A proposed ballot initiative would regulate how much hospitals can charge in Massachusetts for healthcare
Hospital Prices Gouging Massachusetts Small Businesses
Alarming cost disparities between teaching hospitals and community hospitals have Massachusetts’ voters trying to get a ballot measure approved for November that would regulate costs around the state.
A new government report found that Massachusetts’ teaching hospitals charged significantly more for its services than community hospitals in the state. Teaching hospitals charge higher prices because they see more patients, but provide “essentially the same quality of care,” according to the Boston Globe.
This practice is harming small business, NFIB/Massachusetts State Director Bill Vernon says, because the unjustified higher costs force small businesses to buy affordable policies that offer access only to lower cost hospitals or pay the higher fees for teaching hospitals. “We’re very concerned about healthcare; it’s definitely driving up costs for small businesses,” Vernon says.
The proposed ballot measure would restrict hospitals from charging more than 20 percent higher than the average price for a medical service or no more than 10 percent lower, according to Commonwealth magazine. Although this discrepancy is harmful to small businesses, owners aren’t quite ready to throw their support behind the ballot measure as the impact of the price control solution on quality and availability of care is worrisome.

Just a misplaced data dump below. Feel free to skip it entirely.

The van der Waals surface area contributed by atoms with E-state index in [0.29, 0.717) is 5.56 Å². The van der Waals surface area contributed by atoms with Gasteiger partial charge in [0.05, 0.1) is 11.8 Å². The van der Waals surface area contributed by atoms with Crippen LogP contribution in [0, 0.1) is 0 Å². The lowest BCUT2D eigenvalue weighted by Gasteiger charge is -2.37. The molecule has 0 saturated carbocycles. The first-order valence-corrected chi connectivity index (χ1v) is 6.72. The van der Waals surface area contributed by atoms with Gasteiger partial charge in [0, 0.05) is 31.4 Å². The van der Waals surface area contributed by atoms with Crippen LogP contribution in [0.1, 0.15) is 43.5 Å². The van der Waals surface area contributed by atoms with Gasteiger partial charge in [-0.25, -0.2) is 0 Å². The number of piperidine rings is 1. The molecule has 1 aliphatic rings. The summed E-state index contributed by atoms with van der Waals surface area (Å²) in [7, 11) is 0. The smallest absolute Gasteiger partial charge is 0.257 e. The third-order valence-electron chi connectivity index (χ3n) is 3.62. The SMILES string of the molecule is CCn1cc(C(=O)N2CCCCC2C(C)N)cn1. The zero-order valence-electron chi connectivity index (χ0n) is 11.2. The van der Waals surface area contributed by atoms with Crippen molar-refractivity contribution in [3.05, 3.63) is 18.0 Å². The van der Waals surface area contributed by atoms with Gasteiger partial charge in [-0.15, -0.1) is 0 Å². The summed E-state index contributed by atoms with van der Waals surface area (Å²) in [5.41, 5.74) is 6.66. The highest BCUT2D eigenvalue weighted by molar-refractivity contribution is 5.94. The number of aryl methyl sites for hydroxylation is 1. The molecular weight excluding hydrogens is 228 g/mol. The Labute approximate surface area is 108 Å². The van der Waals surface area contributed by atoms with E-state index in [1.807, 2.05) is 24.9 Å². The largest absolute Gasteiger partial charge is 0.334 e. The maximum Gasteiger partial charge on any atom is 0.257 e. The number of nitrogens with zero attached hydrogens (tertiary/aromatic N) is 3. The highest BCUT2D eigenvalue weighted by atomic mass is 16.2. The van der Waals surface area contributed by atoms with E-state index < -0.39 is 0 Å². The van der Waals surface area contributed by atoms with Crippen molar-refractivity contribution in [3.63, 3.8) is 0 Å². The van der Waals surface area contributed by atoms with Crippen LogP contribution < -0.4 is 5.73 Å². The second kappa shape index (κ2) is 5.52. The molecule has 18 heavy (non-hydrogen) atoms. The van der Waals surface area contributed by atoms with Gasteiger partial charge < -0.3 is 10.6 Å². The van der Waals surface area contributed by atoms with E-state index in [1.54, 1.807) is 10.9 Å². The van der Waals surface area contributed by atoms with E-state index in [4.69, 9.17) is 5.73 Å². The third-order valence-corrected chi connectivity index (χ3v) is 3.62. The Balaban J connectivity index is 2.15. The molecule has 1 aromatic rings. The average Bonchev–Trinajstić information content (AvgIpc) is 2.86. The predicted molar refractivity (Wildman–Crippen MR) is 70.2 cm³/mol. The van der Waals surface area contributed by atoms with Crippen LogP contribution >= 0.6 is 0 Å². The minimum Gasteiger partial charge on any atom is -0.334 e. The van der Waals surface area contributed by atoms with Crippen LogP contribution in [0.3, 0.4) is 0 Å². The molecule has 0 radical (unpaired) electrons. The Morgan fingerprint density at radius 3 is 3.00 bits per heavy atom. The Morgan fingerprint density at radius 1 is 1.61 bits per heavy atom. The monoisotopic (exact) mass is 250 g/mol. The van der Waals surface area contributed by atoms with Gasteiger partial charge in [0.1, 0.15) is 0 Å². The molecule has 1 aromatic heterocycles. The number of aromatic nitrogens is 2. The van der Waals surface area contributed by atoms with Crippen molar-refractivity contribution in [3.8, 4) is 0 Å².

If lawmakers do not act on the initiative before May 3, ballot proponents will have to collect approximately 10,000 additional signatures to get the measure on the November ballot.
Because healthcare is such a prominent industry in Massachusetts, business leaders are skeptical of pushing through a ballot measure that might have unintended consequences. Many—such as NFIB— are not ready to form an opinion on the ballot question. “It’s not the best way to write healthcare law,” Vernon says.